Hero: The Paintings of Robert Bissell (Pomegranate, $65.00, 140 pages)
“Mystical” and “engaging” and “riveting” are words that only begin to describe the spectacular bear painting gracing the cover of Hero. This is obviously a lush coffee table book. More than that, it is a journey into the world of painter Robert Bissell. Bissell is a master at photorealism with a marvelous twist. Rather than slavishly reproducing the likenesses of creatures in the wild, he grants his subjects an intimate aura.
The bears and rabbits (his favorites) have startling anthropomorphic qualities in their eyes, gestures and positioning. These creatures are caught in Zen-like moments. Bissell has provided disarmingly open statements about his works and their inspiration in the paragraphs that accompany most of the paintings reproduced on the pages of this big impressive, high-quality book.
Unlike many of the books of this genre that include explanatory historic notes, the text in Hero serves to draw the reader in and add depth to the paintings. The reading experience is captivating, so much so that the many pages are clearly not meant to be flipped through; rather, they must be savored and revisited to grasp the full meaning of Bissell’s work.
Mr. Bissell, who currently lives in Oregon, was born in the United Kingdom. He was a professional photographer prior to committing to being a painter. The composition of his paintings is impeccable and his photographer’s eye flawlessly translates a mix of fantasy and reality into pictures that hold the viewer’s attention.
A review copy was provided by the publisher.
Dirty Secret: A Daughter Comes Clean About Her Mother’s Compulsive Hoarding by Jessie Sholl (Gallery Books; $15.00; 318 pages)
“In the center of the cement floor sits a four-foot high pyramid of mildewy sweaters, looking like a bonfire ready to be lit, and that’s exactly what I’d like to do, because life would be so much easier if I could just burn this whole house down.”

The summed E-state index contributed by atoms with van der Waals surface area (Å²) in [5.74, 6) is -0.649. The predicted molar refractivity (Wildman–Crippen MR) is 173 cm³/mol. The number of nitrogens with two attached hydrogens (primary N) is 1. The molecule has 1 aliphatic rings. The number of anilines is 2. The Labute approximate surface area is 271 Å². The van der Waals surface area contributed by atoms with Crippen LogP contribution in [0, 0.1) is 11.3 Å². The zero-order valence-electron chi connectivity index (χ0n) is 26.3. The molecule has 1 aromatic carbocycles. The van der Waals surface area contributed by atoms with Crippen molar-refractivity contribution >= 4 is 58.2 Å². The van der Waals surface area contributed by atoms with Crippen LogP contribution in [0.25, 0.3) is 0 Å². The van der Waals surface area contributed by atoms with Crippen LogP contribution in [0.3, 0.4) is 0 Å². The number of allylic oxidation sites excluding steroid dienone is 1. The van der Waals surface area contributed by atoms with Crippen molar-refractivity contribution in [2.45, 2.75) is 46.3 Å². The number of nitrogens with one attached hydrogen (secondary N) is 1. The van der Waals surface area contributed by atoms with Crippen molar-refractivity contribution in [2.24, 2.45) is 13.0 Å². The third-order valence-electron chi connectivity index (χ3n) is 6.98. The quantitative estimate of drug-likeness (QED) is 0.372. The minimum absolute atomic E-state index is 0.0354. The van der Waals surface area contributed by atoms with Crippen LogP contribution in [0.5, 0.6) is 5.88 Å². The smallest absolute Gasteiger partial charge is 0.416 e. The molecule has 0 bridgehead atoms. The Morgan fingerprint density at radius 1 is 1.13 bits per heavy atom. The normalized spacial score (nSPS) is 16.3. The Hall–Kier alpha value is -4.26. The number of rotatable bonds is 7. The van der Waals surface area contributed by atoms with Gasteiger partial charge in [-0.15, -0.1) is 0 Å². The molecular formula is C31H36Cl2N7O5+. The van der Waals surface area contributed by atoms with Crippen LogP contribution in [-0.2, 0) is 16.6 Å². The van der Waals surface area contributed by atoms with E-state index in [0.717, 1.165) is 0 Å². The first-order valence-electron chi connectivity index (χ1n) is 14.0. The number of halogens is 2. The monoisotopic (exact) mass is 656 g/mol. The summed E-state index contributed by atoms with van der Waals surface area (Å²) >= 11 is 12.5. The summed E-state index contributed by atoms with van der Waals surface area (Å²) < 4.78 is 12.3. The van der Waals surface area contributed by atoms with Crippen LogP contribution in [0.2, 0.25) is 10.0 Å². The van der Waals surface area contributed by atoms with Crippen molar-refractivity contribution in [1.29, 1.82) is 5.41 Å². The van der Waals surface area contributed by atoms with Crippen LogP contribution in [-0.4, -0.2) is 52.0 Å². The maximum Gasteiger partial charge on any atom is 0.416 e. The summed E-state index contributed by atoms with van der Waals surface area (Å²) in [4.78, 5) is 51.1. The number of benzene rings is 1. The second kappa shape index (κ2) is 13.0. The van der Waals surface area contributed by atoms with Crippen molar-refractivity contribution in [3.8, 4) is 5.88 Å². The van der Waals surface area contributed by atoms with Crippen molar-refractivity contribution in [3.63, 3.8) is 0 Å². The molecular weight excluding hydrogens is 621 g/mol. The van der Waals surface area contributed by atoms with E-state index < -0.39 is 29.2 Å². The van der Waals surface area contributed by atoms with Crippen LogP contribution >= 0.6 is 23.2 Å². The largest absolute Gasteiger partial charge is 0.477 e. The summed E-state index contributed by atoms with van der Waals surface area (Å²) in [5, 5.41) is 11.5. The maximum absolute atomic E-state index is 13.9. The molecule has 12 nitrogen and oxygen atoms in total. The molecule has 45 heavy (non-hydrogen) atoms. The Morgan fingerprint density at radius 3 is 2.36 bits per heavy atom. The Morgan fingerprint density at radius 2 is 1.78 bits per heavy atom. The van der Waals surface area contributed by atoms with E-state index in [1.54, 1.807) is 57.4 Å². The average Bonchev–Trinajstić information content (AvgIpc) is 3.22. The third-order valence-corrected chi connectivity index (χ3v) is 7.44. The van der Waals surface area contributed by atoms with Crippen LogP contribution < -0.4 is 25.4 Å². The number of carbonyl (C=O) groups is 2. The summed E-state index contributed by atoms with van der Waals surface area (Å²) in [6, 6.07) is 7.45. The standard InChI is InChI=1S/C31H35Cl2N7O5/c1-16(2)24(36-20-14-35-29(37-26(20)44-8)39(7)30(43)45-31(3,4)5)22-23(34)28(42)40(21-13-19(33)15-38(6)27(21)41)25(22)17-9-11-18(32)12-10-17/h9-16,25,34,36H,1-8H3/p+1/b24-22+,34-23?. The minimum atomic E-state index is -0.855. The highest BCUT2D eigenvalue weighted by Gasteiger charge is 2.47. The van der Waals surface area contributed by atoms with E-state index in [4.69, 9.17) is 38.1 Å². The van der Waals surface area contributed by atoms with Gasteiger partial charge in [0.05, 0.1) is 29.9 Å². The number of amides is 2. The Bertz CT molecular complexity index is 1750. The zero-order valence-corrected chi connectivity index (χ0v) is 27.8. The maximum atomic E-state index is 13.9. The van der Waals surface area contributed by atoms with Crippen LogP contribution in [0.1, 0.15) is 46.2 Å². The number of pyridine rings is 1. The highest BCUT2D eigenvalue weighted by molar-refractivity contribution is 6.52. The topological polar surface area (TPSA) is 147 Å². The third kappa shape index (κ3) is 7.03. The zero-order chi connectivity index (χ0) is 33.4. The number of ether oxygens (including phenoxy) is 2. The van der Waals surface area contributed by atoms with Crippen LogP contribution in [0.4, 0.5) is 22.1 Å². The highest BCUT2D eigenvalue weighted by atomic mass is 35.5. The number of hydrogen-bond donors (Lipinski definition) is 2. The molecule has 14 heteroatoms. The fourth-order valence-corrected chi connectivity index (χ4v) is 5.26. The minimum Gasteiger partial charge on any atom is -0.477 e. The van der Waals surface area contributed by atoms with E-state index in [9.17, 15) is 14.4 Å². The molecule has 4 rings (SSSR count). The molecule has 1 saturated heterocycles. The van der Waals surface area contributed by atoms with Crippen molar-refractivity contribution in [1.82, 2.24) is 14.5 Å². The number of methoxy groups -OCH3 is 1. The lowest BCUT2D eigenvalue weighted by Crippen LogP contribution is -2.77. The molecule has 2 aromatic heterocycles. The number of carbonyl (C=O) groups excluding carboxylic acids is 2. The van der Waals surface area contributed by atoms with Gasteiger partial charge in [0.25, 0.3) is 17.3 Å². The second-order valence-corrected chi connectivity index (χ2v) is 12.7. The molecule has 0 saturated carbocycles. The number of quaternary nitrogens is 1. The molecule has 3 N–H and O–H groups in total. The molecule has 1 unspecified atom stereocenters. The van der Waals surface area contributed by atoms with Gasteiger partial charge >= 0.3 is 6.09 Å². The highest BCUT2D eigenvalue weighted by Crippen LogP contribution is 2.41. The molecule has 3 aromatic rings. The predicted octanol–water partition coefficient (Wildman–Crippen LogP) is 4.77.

There is a big difference between watching an hour-long TV show about compulsive hoarding and living with a close relative whose behavior has literally squeezed you out. Author Jessie Sholl is an essayist who has written a touching and engaging memoir about her relationship with her mother, a compulsive hoarder. Her childhood memories and playground embarrassments are all too real and pitiful. No, this is not a sob story or a revenge piece. It is Sholl’s declaration of acceptance of reality and acknowledgment of a fact that she has been stuffing away into dark places in her soul for way too long.
Sholl’s tale is calmly set forth in a measured voice. There are no wild moments of over-the-top drama as are shown on A&E’s Hoarders show or The Style Network’s Clean House. Nor is there a miracle cure after the trash haulers roll away from the house. Rather, the ongoing, really relentless nature of her mother’s disease forms the backdrop for the disintegration of a family.
This reviewer thinks kudos are due to Sholl for her willingness to travel from New York to Minneapolis at a time when her mom is diagnosed with cancer. Cancer is daunting enough without the prospect of caring for someone in a house overrun with hoarded stuff. Between the long-term hoarding and the newly diagnosed cancer, there are more than enough challenges to be dealt with in a relatively short stay. Sholl seems to be a very gracious person. Her father and stepmother are portrayed as the saving grace in this scenario.
The background material, bibliography and discussion points round out an excellent presentation of hoarding. If someone in your life has this condition, Dirty Secret is a highly recommended read. It is a balanced blend of reality and compassion.
This review was written by Ruta Arellano. A review copy was received from the publisher.